Expanding access to medication abortion through pharmacies in Nepal
Awarded 2013
Large Research Grants
Corinne Rocca, PhD, MPH
University of California, San Francisco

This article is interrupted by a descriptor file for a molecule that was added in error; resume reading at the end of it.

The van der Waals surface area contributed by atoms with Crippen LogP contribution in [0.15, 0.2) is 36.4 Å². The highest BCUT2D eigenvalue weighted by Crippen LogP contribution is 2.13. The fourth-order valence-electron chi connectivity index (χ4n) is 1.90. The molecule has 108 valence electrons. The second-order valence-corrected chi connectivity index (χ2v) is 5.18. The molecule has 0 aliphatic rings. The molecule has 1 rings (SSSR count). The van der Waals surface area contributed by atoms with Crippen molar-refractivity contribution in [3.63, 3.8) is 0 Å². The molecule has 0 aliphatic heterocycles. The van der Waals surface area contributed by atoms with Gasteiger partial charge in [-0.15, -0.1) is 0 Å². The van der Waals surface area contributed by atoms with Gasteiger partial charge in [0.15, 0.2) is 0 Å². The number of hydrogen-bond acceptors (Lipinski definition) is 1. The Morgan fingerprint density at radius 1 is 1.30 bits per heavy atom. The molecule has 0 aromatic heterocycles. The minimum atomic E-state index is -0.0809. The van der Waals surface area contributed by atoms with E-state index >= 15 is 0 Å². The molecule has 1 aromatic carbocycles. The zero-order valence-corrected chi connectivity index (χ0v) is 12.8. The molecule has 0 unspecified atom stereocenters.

Objectives: Expanding medication abortion to the pharmacy setting could help women access safe care. Studies have not evaluated pharmacy interventions. This non-inferiority study in Nepal investigated whether mifepristone-misoprostol medication abortion provided by trained nurses from pharmacies could be as effective and safe as when provided from government-certified abortion facilities. Methods: Nurses in two districts, Chitwan and Jhapa, were trained to provide medication abortion services from pharmacies. From October 2014-August 2015, we enrolled 605 women seeking abortion within 9-weeks’ gestation from 6 pharmacies (n=301) and 6 public facilities (n=304). Participants received medication abortion services, returning for a clinical exam and interview in 14-21 days. We used mixed effects models, accounting for clustering by site and provider, to compare complete abortion by study arm, and examined complications and satisfaction. Results: Among the 600 participants completing follow-up (>99%), the complete abortion rate was 98.0%, with effectiveness no lower among pharmacy participants (98.7%) than public facility participants (97.4%) (adjusted risk difference=1.5, 95% CI: -0.8, 3.8). Overall, 1.2% (1.7% pharmacy, 0.7% public facility) experienced a complication needing treatment, including infection and high fever. There were no serious adverse events. 95% of pharmacy participants and 96% of public facility participants reported they would prefer to return to the same setting for future services if needed. Conclusion: Mifepristone-misoprostol abortion can be as effective and safe when provided by trained nurses from pharmacy settings as from public health facilities. Findings support government expansion of medication abortion services through pharmacies by trained nurses to improve abortion access in Nepal.